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Another Perspective on Social Security Reform August 9, 2006

Posted by federalist in Economic Policy, Government Spending, Social Politics.
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I am baffled by the persistence of the concept of retirement.  Retirement is for coal miners and cotton pickers.  There are enough low-impact, low-skill jobs out there that any resident of a developed country can work, at least part time, as long as they can put one foot in front of the other.

And why shouldn’t they?  The reality is that this country has neither the means nor the moral obligation to support its citizens through more than 25 years of unproductive “retirement.”  Sitting by ponds, playing golf, or watching TV all day every day are luxuries.  Unproductive retirement should not be an entitlement.

Granted, there was this social security program enacted during a period of depression and high unemployment to get older people out of the way of younger ones, while ensuring a basic level of welfare for those legions of manual laborers who couldn’t physically continue working into their later years.  And every worker alive today has paid a share of his wages into this system on the promise he would get them back upon “retirement.”

But that promise was made in a time when people died younger and when most work was more physically demanding than it is today.  We should decide that social security taxes were just that: taxes.  Fungible government revenue that was spent without regard to the costs of entitlements promised under the same name.

Some workers were counting on that social security check.  Some will need it.  We shouldn’t pull the rug out from under those citizens.  And so we should replace the social security entitlement with a Social Security Work Program:  Anyone who wants to claim social security must present himself for work in a sort of Senior Americorps arrangement.  It doesn’t have to be fulltime work, and it doesn’t have to be backbreaking work not suited to the elderly.  But some nominal work requirement would keep seniors who do not require social security from taking the money.  And we wouldn’t have capable seniors who do take money from the government sitting idly in front of the TV for the rest of their life.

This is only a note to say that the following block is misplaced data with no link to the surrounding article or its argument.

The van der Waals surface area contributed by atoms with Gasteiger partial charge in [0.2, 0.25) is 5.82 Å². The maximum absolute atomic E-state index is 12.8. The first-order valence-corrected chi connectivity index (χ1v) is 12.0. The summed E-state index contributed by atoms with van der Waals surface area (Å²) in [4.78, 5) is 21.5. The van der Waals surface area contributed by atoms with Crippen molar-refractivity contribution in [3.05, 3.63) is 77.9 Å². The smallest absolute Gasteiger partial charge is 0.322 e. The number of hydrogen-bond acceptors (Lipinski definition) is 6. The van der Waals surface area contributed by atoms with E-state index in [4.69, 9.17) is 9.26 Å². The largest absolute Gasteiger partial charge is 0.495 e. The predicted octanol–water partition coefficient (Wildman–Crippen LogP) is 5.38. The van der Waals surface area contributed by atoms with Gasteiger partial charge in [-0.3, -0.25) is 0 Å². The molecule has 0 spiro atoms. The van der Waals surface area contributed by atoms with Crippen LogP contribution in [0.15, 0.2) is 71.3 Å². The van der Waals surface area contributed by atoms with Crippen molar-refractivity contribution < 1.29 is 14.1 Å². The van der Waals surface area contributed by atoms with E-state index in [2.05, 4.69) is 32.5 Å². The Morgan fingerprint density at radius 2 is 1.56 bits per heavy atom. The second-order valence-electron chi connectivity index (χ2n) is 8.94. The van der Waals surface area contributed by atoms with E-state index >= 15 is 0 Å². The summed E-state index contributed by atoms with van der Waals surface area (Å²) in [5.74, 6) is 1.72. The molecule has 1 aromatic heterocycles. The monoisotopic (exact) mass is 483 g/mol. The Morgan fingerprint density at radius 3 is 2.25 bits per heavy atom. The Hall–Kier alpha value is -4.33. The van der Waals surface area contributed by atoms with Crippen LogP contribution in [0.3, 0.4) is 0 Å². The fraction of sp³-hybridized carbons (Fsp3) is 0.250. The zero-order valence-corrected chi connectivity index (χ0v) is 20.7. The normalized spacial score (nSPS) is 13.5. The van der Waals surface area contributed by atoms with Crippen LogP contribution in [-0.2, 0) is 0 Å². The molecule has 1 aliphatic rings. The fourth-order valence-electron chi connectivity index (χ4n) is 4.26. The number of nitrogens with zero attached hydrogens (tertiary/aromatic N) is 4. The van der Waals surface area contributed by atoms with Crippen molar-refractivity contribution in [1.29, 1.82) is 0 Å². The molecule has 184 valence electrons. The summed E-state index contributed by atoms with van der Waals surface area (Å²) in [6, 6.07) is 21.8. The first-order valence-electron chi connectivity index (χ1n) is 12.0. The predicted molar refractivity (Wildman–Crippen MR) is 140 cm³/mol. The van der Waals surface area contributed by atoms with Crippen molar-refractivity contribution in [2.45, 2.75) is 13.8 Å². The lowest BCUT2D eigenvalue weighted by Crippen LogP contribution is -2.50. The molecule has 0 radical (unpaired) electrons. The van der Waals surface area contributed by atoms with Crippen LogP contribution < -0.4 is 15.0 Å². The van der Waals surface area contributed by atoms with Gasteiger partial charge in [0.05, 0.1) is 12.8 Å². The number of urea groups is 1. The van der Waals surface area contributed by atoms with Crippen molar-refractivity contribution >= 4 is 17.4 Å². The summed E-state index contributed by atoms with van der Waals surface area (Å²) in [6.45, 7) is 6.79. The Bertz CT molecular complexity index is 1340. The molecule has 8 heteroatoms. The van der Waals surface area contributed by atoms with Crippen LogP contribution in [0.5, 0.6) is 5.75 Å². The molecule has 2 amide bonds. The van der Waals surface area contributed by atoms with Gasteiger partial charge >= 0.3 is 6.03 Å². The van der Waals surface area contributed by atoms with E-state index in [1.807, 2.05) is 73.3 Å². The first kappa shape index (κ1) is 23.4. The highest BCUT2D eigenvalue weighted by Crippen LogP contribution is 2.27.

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1. federalist - August 22, 2006

WSJ today provides a useful note:

Entitlement benefits are not a contractual government obligation in the sense that a T-bond is. For the feds to default on the interest of a 10-year note would be a form of national “bankruptcy.” But in its landmark 1960 decision, Flemming v. Nestor, the Supreme Court ruled that there is no such legal right to Social Security. Today’s Congress can promise future retirees a lifetime golf pass and free trip to the moon, but it can’t bind a future Congress. Rarely does a year go by that Congress doesn’t already tinker with entitlements in some way, making benefits more or less generous depending on the political mood.

2. federalist - October 1, 2006

Lest you maintain any illusions about the Democratic Party’s perspective on this question, here’s Howard Dean:

We will ensure that a retirement with dignity is the right and expectation of every single American, including pension reform, and preventing the privatization of social security.

3. federalist - October 26, 2012

Michael Boskin notes:

FDR’s original mission for Social Security was to protect the elderly against poverty. Many wealthy retirees now collect Social Security benefits that are twice the poverty level.


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